Tatyana Koltunyuk credits a police officer, who created a makeshift tourniquet to stop blood flow, with saving her life after she was bitten by a shark off the coast of Rockaway Beach in New York City earlier this month, according to her daughter, Dasha Koltunyuk.
Recently retired Koltunyuk would take an hour-long subway ride to Rockaway Beach to go swimming most days.
Dasha Koltunyuk described the harrowing details of her mother’s attack on Aug. 7 in detail.
“She was in the water as she normally was towards the end of the day and she felt something bump into her, hard. And then she saw the shark on its belly up look at her,” said Dasha Koltunyuk. “She described looking at its eyes very vividly and just seeing it. She almost describes it as being mischievous, almost like an adolescent spirit.”
"She saw all of its teeth. She described how green and dirty they were. And then the shark attacked and she remembers a cloud of blood in the water," said Koltunyuk's daughter.
Dasha Koltunyuk said her mother still vividly remembers what the shark looked like and is convinced it was a great white.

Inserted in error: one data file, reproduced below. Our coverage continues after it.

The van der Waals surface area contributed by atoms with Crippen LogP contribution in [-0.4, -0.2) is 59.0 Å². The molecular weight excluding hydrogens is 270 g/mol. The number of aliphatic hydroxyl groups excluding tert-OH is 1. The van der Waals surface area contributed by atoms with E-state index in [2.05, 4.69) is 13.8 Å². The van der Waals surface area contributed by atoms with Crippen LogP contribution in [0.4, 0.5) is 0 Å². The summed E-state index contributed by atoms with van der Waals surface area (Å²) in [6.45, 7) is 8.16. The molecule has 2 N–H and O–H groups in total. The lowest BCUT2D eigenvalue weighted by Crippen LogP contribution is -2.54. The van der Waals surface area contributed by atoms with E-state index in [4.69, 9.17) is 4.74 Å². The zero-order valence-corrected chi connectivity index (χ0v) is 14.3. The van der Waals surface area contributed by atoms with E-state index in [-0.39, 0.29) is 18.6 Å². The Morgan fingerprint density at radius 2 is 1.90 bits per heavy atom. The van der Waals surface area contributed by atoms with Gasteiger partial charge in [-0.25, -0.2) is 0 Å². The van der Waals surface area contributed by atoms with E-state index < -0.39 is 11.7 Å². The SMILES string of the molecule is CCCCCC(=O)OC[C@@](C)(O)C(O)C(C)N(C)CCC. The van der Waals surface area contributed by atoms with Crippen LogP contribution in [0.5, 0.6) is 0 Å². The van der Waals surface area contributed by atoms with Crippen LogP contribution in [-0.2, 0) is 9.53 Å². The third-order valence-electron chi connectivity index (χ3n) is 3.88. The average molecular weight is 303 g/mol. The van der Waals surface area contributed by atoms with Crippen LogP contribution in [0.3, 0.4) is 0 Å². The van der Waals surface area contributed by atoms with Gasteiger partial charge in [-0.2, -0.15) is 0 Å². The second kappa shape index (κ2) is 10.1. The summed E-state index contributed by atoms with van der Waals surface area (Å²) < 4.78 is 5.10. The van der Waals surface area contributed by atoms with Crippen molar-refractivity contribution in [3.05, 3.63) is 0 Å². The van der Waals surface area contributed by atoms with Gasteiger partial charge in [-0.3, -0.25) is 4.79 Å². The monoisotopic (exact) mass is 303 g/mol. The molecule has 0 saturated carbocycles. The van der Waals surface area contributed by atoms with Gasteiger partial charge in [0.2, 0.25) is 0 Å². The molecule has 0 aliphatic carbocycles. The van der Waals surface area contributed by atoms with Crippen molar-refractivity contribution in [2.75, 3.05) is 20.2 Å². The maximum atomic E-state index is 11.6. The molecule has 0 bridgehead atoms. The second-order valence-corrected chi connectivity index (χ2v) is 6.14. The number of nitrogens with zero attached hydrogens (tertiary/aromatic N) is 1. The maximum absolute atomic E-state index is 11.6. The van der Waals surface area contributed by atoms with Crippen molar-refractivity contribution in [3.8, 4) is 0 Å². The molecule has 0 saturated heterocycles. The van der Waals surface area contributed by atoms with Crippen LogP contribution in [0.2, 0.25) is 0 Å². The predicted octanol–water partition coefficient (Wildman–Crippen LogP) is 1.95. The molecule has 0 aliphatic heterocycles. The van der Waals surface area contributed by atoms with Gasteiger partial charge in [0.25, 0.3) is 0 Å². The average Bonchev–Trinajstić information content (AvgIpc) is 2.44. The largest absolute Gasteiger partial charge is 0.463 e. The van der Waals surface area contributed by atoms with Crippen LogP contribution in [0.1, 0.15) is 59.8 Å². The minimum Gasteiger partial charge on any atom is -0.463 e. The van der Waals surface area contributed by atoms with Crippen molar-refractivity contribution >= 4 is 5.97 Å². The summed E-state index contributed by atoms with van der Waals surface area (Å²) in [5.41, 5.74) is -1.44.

According to the Global Shark Attack File, a website that tracks shark and human interactions, the last known shark attack in New York City was in 1958.
The doctor who tended to Koltunyuk’s wounds said it was the biggest bite he had ever seen, according to Dasha Koltunyuk.
“He was just kind of in awe of it, in awe that she survived that,” she said.
"I think the fact that she's alive is a miracle," Dasha Koltunyuk added.
Koltunyuk’s story has always been one of survival, her daughter said. After immigrating from Ukraine in the 1990s, her husband died and she became a single mother. In addition, Koltunyuk couldn't continue her previous job as a marine engineer because of the language barrier, so she was forced to find new ways to provide for her family. Most recently, she worked as a nanny.
“She's a fighter,” said Dasha Koltunyuk. “She's fought for everything in our lives on her own.”
Despite the trauma, her daughter said Koltunyuk feels no ill will toward sharks.
“My mom is in love with nature, with animals. And I do think that she'd want me to tell the public to not hate on sharks but to do everything we can to to be able to swim safely,” she said.
Koltunyuk, who is still in the hospital, has undergone seven surgeries with potentially one more ahead. The family set up a GoFundMe to assist with medical bills in the wake of the attack.
Gregg Kallor, Koltunyuk’s son-in-law, said the outpouring of support for his mother-in-law has been a comfort.
“People’s empathy and compassion is amazing,” said Kallor, “We don’t feel like we’re alone.”
Dasha Koltunyuk said her mother’s wish for the future is to celebrate on the same grounds that caused her pain.
“When she's on her feet, in whatever form that is, one of the first things she wants to do is go back to the beach with a bottle of champagne,” she said.